As the costs of renewable energy generation, including residential generation, continue to fall dramatically, at the same time the costs of conventional fossil fuel burning generation continue to rise, and the traditional business model for utilities is getting scrunched. If the new standards for reducing carbon emission that we expect the EPA to announce tomorrow are passed, the cost of coal generation will increase more — coming closer to representing its true cost to society.
Sadly, we see much evidence that utilities, and those with large financial interests in the fossil fuel industry, are looking for ways to reduce the appeal of solar and wind generation.



8:37 PM PT: Thanks to Shockwave for bringing us this link documenting California’s wind generation.
State Wind Energy Statistics: California”
California led the world in wind energy development through much of the 1980s and 1990s. Today, California remains a national leader in the wind industry, ranking second in the U.S. for wind power installations and second for wind industry jobs, all while boasting over 20 wind-related manufacturing facilities.
Wind Projects in California2013 CA 80m onshore

Installed Wind Capacity: 5,812 megawatts (MW). State Rank: California ranks 2nd for total MW installed.

Number of Wind Turbines: 12,158 turbines. State Rank: California ranks 1st for number of utility-scale wind turbines.

Wind Projects Online: 144 wind projects

Wind Capacity Added in 2013: 269 MW

Wind Capacity Added in 2012: 1656.2 MW. State Rank: California added the 2nd most new wind capacity additions in 2012, and surpassed Iowa to become the state with the 2nd most wind capacity.

Wind Capacity Added in 2011: 923.3 MW

Wind Capacity in Queue: 4,253 MW
Percentage of California’s electricity provided by wind in 2013: 6.6 percent. Note: This includes only in-state generation. California imports wind energy from across the Northwest and Mountain West and has a higher total when these imports are factored in.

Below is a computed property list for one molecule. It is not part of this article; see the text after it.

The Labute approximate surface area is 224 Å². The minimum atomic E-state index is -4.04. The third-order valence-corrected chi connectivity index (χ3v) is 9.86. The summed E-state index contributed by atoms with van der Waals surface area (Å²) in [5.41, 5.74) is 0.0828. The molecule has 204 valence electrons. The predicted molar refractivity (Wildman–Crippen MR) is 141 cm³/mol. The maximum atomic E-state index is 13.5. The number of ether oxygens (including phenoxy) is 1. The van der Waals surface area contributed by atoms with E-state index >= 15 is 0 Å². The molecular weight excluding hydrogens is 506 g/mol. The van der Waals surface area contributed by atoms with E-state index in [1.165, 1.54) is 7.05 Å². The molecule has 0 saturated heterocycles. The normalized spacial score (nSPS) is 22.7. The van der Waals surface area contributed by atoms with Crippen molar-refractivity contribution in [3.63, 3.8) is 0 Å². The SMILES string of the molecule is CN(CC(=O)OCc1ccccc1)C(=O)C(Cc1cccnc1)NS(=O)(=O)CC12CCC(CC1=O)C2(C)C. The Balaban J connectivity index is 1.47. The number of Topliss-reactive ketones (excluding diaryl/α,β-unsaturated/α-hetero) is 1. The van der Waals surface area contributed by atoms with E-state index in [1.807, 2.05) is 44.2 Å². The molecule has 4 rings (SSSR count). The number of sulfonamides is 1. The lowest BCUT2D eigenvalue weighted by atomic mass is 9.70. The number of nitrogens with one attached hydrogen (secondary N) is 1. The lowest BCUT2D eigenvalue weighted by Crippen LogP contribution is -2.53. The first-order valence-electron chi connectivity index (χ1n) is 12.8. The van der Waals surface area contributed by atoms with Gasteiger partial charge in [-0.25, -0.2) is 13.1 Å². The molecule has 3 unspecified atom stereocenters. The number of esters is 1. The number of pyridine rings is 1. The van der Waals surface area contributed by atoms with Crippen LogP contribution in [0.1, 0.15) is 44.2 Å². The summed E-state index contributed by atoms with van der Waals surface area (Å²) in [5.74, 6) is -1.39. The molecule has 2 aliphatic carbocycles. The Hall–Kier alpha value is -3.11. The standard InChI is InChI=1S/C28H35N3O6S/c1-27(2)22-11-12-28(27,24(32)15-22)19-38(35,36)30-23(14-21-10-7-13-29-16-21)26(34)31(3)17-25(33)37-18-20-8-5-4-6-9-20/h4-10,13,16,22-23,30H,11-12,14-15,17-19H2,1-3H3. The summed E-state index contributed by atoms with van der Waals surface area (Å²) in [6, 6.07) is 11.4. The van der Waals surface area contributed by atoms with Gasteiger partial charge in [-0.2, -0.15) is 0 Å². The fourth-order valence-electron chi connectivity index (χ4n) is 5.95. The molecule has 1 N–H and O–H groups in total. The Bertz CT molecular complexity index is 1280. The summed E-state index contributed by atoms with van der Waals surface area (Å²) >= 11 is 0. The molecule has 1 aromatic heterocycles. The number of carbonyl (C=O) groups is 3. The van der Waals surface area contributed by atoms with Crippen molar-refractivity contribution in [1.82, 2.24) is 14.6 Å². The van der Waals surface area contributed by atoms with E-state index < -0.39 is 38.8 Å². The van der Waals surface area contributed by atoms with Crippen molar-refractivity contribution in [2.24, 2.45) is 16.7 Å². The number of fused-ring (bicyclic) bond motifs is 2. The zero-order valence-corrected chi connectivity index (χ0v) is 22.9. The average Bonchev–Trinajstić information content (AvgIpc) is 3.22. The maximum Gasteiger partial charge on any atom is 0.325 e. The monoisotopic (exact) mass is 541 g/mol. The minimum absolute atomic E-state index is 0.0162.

Originally posted to SciTech on Sun Jun 01, 2014 at 07:53 PM PDT.


About l. l. frederick

I'm pretty ordinary, so I find any number of things in the world interesting, among them: books, music, flowers, food, social justice, politics and (sometimes!) people. As for my writing, I've decided that I can be subtle and tasteful when our only problems are esthetic ones. Or when I'm dead, whichever comes first. In the meantime, read at your own risk.
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6 Responses to Here Comes the Sun

  1. tubularsock says:

    Well, Linda it is a good direction and Tubularsock is sure that Fox “news?” or the rest of those “news?” outlets will have lead stories about this ……. NOT! Oh well, where did Tubularsock put that surf board?

    • Tubularsock, Well hell, I thought sure SOMEONE would take that sucker bet eventually. (Never you, of course!) But now you’ve queered the pitch, so … let it go. Thanks for commenting, and don’t forget your sunscreen. – Linda

  2. Yay! Great numbers. Like Gandhi said, where people lead the leaders will follow.

    • You know, I’m getting to the point where I don’t give a damn if our “leaders” DO follow — if only they stay the hell out of the way, and don’t leave roadblocks, IEDs, snipers, deadfalls, land mines, or caltrops to impede progress. Thanks for your comment! – Linda

  3. Jeff Nguyen says:

    It’s hard to believe that solar and wind are not in more widespread use by now. In Florida where I live, it seems to me that every new house should have built in solar capabilities with tax breaks offered for retrofitting older homes. This is good information you’ve shared.

    • Jeff, Solar may have its limitations in Ohio where I live, but we have reasonably constant winds to take up some slack. But we have dirty old power plants, and we’re still fighting the coal industry and their friends who don’t seem to want that to change. . With halfway reasonable public policies, just think what progress we could be making. Unfettered greed and that fairy-tale all-powerful, all-wise free-market system will clearly never give us the best of all worlds. It doesn’t even produce the best of all capitalism. . Thanks for your good comment. – Linda